All three boiling water reactors at Brown Ferry were shut down in spring 1985 due to a large number of safety shortcomings. The Unit 2 and 3 reactors were repaired and restarted while the Unit 1 reactor remained in limbo for nearly two decades. Around 2004, its owner took steps to restart Unit 1. The many preparations included replacing an excess flow check valve in October 2006 in a tube penetrating through the primary containment wall. The disc inside the excess flow check valve was connected to a coiled spring. If the tubing outside the containment wall broke, the high velocity of the water rushing through the tubing would push against the disc, overcoming the spring force and closing the valve to stop the potential release of radioactivity from containment.

On March 19, 2007, workers tested the excess flow check valve to verify that it would close when necessary to isolate a potential pathway for radioactivity to escape from containment. The test failed. Workers re-rested the valve. Again, the valve failed the test. The system engineer accepted the valve as-is and the Unit 1 reactor was restarted.

On November 22, 2012, workers tested the excess flow check valve. Once again, the valve failed the test. This time, workers replaced the valve. They installed the replacement valve in the same configuration and orientation as the one they had removed. Workers tested the replacement valve. It failed the test.

Workers investigated further and discovered the original excess flow check valve and its replacement had been installed backwards. The valves had not malfunctioned. They functioned as designed. But because they had been installed backwards, they were unable to perform the safety function required from them.

Shearon Harris (NC)

Workers tested the main steam isolation valves (MSIVs) on the Shearon Harris pressurized water reactor (PWRs) on April 12, 2012.

In PWRs, the MSIVs are on the large diameter pipes carrying steam from the steam generators inside containment to the main turbines outside containment. If one or more of the thousands of thin-walled metal tubes (represented by the blue upside down U-shaped item in Fig. 2) inside a steam generator breaks, radioactivity released from damaged fuel in the reactor core can be carried within the steam pipes through the containment wall. The MSIVs (circled in red in the graphic) are designed to close within seconds when needed to limit how much radioactivity escapes through this pathway. Shearon Harris has three steam generators and three pipes between them and the main turbine with one MSIV in each pipe.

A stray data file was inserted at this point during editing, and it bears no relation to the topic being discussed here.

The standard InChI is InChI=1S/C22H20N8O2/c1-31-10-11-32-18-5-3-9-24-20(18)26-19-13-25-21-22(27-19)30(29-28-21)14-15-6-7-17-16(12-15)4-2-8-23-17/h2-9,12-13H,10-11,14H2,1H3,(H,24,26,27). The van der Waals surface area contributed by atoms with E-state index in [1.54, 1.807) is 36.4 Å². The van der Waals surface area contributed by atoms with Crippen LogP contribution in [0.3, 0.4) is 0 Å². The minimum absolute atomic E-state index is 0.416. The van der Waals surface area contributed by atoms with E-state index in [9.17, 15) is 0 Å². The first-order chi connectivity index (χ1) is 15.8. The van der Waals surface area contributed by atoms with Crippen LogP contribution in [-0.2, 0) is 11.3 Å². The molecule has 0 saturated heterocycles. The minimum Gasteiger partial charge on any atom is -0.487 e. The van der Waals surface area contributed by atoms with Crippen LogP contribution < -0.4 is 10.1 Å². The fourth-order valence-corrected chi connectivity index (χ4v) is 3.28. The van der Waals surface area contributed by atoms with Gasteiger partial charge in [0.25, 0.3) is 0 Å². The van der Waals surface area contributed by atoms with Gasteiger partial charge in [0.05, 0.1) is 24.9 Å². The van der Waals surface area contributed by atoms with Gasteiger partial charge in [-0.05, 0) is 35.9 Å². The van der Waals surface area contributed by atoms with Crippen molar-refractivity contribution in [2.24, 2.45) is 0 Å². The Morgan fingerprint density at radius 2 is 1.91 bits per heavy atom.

Fig. 2 (

Fig. 2 (Source: Nuclear Regulatory Commission)

An operator flipped a switch in the control room at Shearon Harris that day and clicked a stopwatch to time how long it took MSIV “A” to close.  The operator clicked the stopwatch when a green light lit up indicating the valve had closed. The closure time was 4.51 seconds, within the 5-second limit.

MSIVs “B” and “C” did not test as successfully. It took 1 hour and 14 minutes for MSIV “B” to close and about 4 hours and 37 minutes for MSIV “C” to close—more than a smidgen or two over the 5 second safety limit.

Workers determined that corrosion caused an internal part of the MSIVs to expand slightly. When the valves were signaled to close, the expansion essentially pinned the valves’ discs solidly against their casings. It took awhile for the discs to work themselves free and close.

Lots of Reactors (Lots of States)

Containments on boiling water reactors are similar to Russian dolls: the reactor core is inside the reactor vessel which is inside the primary containment which is inside the secondary containment. At BWRs with Mark I and II containments, the primary containment is inerted with nitrogen gas during reactor operation. Workers do not enter primary containment during reactor operation, but they routinely enter secondary containment for testing, inspections, and maintenance activities.